You'd think that the Oregon State University would be proud of Daniel Donato and his colleagues.
More after the flip.
From today's L.A. Times (link here ):
A federal agency briefly yanked funding for his project, irate politicians and timber interests e-mailed Donato's dean to complain, congressmen grilled him, and professors at his own university tried unsuccessfully to keep the paper from being published in the print edition of Science.
Columbia Helicopters, Inc., played a key role in the attack on Donato. In a letter to the OSU Forestry Dean, VP Max Merlich wrote:
"The likelihood of this paper being used successfully against us in court on salvage logging litigation is very high.
"How OSU handles this from this point on could play an important part on our issues," said Merlich, whose Oregon based-company hauls logs by helicopter out of steep or remote sites in national forest timber sales, much of it in salvage projects.
Merlich's comments could not be easily ignored by the College of Forestry, which gets 12% of its research funding from state timber receipts. Columbia describes itself as the largest helicopter logging operation in the world. Three years ago, the wife of Columbia's co-founder donated $1 million to the college for an endowed professorship.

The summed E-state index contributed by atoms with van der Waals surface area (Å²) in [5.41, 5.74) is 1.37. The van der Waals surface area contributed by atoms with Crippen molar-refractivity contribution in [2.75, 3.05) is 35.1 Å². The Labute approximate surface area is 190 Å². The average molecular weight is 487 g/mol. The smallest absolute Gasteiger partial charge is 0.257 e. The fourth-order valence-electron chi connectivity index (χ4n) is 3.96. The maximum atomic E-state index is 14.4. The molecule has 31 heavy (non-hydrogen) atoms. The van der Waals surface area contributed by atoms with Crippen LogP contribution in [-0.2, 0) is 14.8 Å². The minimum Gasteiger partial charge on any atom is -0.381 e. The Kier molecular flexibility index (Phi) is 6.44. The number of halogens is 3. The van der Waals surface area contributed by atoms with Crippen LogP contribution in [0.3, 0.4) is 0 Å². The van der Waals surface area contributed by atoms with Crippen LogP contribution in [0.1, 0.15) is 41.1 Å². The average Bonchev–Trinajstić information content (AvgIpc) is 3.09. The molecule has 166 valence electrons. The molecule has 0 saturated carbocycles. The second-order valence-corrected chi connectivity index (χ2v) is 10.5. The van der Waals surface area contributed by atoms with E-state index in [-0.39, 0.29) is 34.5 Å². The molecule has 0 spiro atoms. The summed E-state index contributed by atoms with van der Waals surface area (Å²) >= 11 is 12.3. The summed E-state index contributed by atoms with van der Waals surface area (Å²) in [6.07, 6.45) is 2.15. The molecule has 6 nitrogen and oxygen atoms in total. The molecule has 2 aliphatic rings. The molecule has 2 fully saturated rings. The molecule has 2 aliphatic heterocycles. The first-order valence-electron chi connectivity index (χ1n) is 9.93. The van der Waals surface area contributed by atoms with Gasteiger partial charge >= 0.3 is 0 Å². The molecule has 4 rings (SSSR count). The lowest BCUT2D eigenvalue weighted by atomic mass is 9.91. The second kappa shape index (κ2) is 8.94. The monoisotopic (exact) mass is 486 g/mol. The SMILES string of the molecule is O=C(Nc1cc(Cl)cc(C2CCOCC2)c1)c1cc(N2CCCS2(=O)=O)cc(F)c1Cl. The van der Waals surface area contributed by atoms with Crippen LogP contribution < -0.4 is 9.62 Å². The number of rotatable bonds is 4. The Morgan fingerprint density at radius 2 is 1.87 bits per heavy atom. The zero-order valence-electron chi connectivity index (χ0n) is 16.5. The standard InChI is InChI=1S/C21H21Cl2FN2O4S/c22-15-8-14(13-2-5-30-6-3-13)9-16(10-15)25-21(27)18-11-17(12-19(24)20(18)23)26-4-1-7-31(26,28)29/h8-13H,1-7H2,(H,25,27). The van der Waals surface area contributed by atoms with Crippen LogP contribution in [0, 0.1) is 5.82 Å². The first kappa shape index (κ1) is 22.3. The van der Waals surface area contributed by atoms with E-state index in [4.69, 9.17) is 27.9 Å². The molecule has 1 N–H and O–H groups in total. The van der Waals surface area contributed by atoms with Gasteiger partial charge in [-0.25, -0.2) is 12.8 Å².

The OSU College of Forestry is not the only beneficiary of Columbia's generosity:
The company largesse also reaches into politics. According to the Center for Responsive Politics, Columbia and its executives have given more than $300,000 to state and federal GOP committees and candidates, including some $22,000 to the Republican author of the salvage bill.